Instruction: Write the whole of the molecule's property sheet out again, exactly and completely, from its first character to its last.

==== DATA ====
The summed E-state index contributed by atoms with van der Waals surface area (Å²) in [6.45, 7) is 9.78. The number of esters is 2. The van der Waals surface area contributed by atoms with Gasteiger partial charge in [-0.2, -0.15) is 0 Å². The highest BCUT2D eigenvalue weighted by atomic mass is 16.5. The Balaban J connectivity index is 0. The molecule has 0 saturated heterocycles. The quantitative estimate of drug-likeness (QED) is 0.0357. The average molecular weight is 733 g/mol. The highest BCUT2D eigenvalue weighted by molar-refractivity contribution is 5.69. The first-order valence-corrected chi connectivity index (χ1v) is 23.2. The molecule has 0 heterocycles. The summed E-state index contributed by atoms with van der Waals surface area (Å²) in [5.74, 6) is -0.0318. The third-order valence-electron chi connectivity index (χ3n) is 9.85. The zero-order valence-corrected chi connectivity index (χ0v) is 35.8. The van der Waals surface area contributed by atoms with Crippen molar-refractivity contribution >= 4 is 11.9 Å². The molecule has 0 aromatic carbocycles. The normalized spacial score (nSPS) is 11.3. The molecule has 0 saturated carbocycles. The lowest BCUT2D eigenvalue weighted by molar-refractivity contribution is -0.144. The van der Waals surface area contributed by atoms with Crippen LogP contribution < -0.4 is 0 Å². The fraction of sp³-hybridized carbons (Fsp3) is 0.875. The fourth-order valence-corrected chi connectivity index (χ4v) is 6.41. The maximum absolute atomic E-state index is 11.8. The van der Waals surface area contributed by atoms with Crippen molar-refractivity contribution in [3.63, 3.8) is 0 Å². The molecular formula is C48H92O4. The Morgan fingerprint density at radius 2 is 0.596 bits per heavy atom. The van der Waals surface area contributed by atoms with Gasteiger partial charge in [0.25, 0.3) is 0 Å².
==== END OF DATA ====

The summed E-state index contributed by atoms with van der Waals surface area (Å²) in [6.45, 7) is 9.78. The number of esters is 2. The van der Waals surface area contributed by atoms with Gasteiger partial charge in [-0.2, -0.15) is 0 Å². The highest BCUT2D eigenvalue weighted by atomic mass is 16.5. The Balaban J connectivity index is 0. The molecule has 0 saturated heterocycles. The quantitative estimate of drug-likeness (QED) is 0.0357. The average molecular weight is 733 g/mol. The highest BCUT2D eigenvalue weighted by molar-refractivity contribution is 5.69. The first-order valence-corrected chi connectivity index (χ1v) is 23.2. The molecule has 0 heterocycles. The summed E-state index contributed by atoms with van der Waals surface area (Å²) in [5.74, 6) is -0.0318. The third-order valence-electron chi connectivity index (χ3n) is 9.85. The zero-order valence-corrected chi connectivity index (χ0v) is 35.8. The van der Waals surface area contributed by atoms with Crippen molar-refractivity contribution >= 4 is 11.9 Å². The molecule has 0 aromatic carbocycles. The normalized spacial score (nSPS) is 11.3. The molecule has 0 saturated carbocycles. The lowest BCUT2D eigenvalue weighted by molar-refractivity contribution is -0.144. The van der Waals surface area contributed by atoms with Crippen LogP contribution < -0.4 is 0 Å². The fraction of sp³-hybridized carbons (Fsp3) is 0.875. The fourth-order valence-corrected chi connectivity index (χ4v) is 6.41. The maximum absolute atomic E-state index is 11.8. The van der Waals surface area contributed by atoms with Crippen molar-refractivity contribution in [3.63, 3.8) is 0 Å². The molecular formula is C48H92O4. The Morgan fingerprint density at radius 2 is 0.596 bits per heavy atom. The van der Waals surface area contributed by atoms with Gasteiger partial charge in [0.25, 0.3) is 0 Å².